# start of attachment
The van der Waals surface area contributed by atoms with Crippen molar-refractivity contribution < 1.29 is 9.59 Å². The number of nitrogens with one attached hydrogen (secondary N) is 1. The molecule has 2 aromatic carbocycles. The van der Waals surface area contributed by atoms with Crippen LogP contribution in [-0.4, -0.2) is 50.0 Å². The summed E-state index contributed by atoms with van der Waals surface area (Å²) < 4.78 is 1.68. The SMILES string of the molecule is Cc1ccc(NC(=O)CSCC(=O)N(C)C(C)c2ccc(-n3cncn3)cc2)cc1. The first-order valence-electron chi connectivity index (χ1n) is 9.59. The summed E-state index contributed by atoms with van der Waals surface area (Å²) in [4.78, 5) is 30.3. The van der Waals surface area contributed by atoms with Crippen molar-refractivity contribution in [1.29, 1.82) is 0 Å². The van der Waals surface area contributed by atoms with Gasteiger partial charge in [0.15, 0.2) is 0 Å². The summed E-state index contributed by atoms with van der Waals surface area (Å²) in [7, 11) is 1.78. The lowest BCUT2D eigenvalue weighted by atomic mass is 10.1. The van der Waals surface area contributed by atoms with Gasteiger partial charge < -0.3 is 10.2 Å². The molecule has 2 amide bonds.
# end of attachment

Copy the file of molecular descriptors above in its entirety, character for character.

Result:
The van der Waals surface area contributed by atoms with Crippen molar-refractivity contribution < 1.29 is 9.59 Å². The number of nitrogens with one attached hydrogen (secondary N) is 1. The molecule has 2 aromatic carbocycles. The van der Waals surface area contributed by atoms with Crippen LogP contribution in [-0.4, -0.2) is 50.0 Å². The summed E-state index contributed by atoms with van der Waals surface area (Å²) < 4.78 is 1.68. The SMILES string of the molecule is Cc1ccc(NC(=O)CSCC(=O)N(C)C(C)c2ccc(-n3cncn3)cc2)cc1. The first-order valence-electron chi connectivity index (χ1n) is 9.59. The summed E-state index contributed by atoms with van der Waals surface area (Å²) in [4.78, 5) is 30.3. The van der Waals surface area contributed by atoms with Crippen molar-refractivity contribution in [1.29, 1.82) is 0 Å². The van der Waals surface area contributed by atoms with Gasteiger partial charge in [0.15, 0.2) is 0 Å². The summed E-state index contributed by atoms with van der Waals surface area (Å²) in [7, 11) is 1.78. The lowest BCUT2D eigenvalue weighted by atomic mass is 10.1. The van der Waals surface area contributed by atoms with Gasteiger partial charge < -0.3 is 10.2 Å². The molecule has 2 amide bonds.